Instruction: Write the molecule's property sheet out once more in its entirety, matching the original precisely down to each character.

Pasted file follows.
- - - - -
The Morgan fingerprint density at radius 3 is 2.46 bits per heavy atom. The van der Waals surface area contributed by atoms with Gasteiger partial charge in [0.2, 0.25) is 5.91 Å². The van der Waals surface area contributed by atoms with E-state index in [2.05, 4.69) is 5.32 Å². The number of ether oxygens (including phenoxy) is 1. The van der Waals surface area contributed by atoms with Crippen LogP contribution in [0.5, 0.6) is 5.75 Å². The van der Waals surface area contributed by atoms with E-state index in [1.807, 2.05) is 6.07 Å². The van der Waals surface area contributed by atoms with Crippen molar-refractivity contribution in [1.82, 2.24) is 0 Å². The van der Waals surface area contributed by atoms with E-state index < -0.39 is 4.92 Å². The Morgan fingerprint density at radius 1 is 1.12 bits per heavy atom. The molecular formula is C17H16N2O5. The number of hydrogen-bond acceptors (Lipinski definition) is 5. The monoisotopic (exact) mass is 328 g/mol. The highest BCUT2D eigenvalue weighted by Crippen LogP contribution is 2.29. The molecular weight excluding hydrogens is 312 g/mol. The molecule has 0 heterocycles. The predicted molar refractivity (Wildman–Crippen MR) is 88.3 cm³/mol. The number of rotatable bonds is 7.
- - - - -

The Morgan fingerprint density at radius 3 is 2.46 bits per heavy atom. The van der Waals surface area contributed by atoms with Gasteiger partial charge in [0.2, 0.25) is 5.91 Å². The van der Waals surface area contributed by atoms with E-state index in [2.05, 4.69) is 5.32 Å². The number of ether oxygens (including phenoxy) is 1. The van der Waals surface area contributed by atoms with Crippen LogP contribution in [0.5, 0.6) is 5.75 Å². The van der Waals surface area contributed by atoms with E-state index in [1.807, 2.05) is 6.07 Å². The van der Waals surface area contributed by atoms with Crippen molar-refractivity contribution in [1.82, 2.24) is 0 Å². The van der Waals surface area contributed by atoms with E-state index < -0.39 is 4.92 Å². The Morgan fingerprint density at radius 1 is 1.12 bits per heavy atom. The molecular formula is C17H16N2O5. The number of hydrogen-bond acceptors (Lipinski definition) is 5. The monoisotopic (exact) mass is 328 g/mol. The highest BCUT2D eigenvalue weighted by Crippen LogP contribution is 2.29. The molecular weight excluding hydrogens is 312 g/mol. The molecule has 0 heterocycles. The predicted molar refractivity (Wildman–Crippen MR) is 88.3 cm³/mol. The number of rotatable bonds is 7.